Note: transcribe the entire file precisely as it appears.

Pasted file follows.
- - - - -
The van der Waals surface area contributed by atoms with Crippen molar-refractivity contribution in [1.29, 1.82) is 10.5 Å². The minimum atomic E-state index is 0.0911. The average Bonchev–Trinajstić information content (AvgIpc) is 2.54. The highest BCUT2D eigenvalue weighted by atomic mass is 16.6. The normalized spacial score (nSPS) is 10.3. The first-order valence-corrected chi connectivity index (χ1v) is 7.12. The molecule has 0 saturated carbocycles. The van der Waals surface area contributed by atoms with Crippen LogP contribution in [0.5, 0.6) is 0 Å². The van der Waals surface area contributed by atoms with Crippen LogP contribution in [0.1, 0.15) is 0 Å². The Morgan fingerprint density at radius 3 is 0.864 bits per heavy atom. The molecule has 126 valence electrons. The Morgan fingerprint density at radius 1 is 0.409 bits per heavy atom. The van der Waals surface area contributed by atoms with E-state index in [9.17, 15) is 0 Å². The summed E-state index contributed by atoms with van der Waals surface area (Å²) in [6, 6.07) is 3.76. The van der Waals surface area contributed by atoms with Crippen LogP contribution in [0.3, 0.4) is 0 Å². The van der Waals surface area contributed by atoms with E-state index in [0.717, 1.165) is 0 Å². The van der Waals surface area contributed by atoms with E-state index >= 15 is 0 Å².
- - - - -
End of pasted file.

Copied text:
The van der Waals surface area contributed by atoms with Crippen molar-refractivity contribution in [1.29, 1.82) is 10.5 Å². The minimum atomic E-state index is 0.0911. The average Bonchev–Trinajstić information content (AvgIpc) is 2.54. The highest BCUT2D eigenvalue weighted by atomic mass is 16.6. The normalized spacial score (nSPS) is 10.3. The first-order valence-corrected chi connectivity index (χ1v) is 7.12. The molecule has 0 saturated carbocycles. The van der Waals surface area contributed by atoms with Crippen LogP contribution in [0.5, 0.6) is 0 Å². The van der Waals surface area contributed by atoms with Crippen LogP contribution in [0.1, 0.15) is 0 Å². The Morgan fingerprint density at radius 3 is 0.864 bits per heavy atom. The molecule has 126 valence electrons. The Morgan fingerprint density at radius 1 is 0.409 bits per heavy atom. The van der Waals surface area contributed by atoms with E-state index in [9.17, 15) is 0 Å². The summed E-state index contributed by atoms with van der Waals surface area (Å²) in [6, 6.07) is 3.76. The van der Waals surface area contributed by atoms with Crippen LogP contribution in [0.3, 0.4) is 0 Å². The van der Waals surface area contributed by atoms with E-state index in [0.717, 1.165) is 0 Å². The van der Waals surface area contributed by atoms with E-state index >= 15 is 0 Å².